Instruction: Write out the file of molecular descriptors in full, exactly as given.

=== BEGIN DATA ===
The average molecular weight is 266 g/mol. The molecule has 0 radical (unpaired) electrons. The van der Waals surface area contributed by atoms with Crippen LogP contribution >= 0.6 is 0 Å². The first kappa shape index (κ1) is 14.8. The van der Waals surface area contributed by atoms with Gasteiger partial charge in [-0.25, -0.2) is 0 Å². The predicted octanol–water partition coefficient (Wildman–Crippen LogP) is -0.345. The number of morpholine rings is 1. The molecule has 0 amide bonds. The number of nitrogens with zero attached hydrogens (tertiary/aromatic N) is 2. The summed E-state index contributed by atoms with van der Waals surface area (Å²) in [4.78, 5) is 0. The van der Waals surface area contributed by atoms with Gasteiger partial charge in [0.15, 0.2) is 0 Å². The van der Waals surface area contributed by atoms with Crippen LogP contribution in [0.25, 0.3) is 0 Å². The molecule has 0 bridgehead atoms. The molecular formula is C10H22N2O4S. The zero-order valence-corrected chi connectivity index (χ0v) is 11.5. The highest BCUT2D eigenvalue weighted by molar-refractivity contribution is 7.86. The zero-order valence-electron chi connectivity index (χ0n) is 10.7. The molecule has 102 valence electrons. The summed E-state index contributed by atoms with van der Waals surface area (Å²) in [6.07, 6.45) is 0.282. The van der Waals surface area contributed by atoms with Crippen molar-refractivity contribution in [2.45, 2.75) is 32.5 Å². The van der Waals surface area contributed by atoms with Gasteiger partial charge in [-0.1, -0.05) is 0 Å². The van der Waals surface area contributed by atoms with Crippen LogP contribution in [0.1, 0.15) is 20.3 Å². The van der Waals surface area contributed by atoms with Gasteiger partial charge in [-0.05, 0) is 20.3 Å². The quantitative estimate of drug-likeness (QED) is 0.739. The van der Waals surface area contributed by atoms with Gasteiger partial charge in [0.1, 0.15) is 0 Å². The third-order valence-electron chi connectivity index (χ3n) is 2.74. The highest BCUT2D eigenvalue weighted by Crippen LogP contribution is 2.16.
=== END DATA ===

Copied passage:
The average molecular weight is 266 g/mol. The molecule has 0 radical (unpaired) electrons. The van der Waals surface area contributed by atoms with Crippen LogP contribution >= 0.6 is 0 Å². The first kappa shape index (κ1) is 14.8. The van der Waals surface area contributed by atoms with Gasteiger partial charge in [-0.25, -0.2) is 0 Å². The predicted octanol–water partition coefficient (Wildman–Crippen LogP) is -0.345. The number of morpholine rings is 1. The molecule has 0 amide bonds. The number of nitrogens with zero attached hydrogens (tertiary/aromatic N) is 2. The summed E-state index contributed by atoms with van der Waals surface area (Å²) in [4.78, 5) is 0. The van der Waals surface area contributed by atoms with Gasteiger partial charge in [0.15, 0.2) is 0 Å². The van der Waals surface area contributed by atoms with Crippen LogP contribution in [0.25, 0.3) is 0 Å². The molecule has 0 bridgehead atoms. The molecular formula is C10H22N2O4S. The zero-order valence-corrected chi connectivity index (χ0v) is 11.5. The highest BCUT2D eigenvalue weighted by molar-refractivity contribution is 7.86. The zero-order valence-electron chi connectivity index (χ0n) is 10.7. The molecule has 102 valence electrons. The summed E-state index contributed by atoms with van der Waals surface area (Å²) in [6.07, 6.45) is 0.282. The van der Waals surface area contributed by atoms with Crippen molar-refractivity contribution in [2.45, 2.75) is 32.5 Å². The van der Waals surface area contributed by atoms with Gasteiger partial charge in [-0.1, -0.05) is 0 Å². The van der Waals surface area contributed by atoms with Crippen LogP contribution in [0.1, 0.15) is 20.3 Å². The van der Waals surface area contributed by atoms with Gasteiger partial charge in [-0.05, 0) is 20.3 Å². The quantitative estimate of drug-likeness (QED) is 0.739. The van der Waals surface area contributed by atoms with Gasteiger partial charge in [0.1, 0.15) is 0 Å². The third-order valence-electron chi connectivity index (χ3n) is 2.74. The highest BCUT2D eigenvalue weighted by Crippen LogP contribution is 2.16.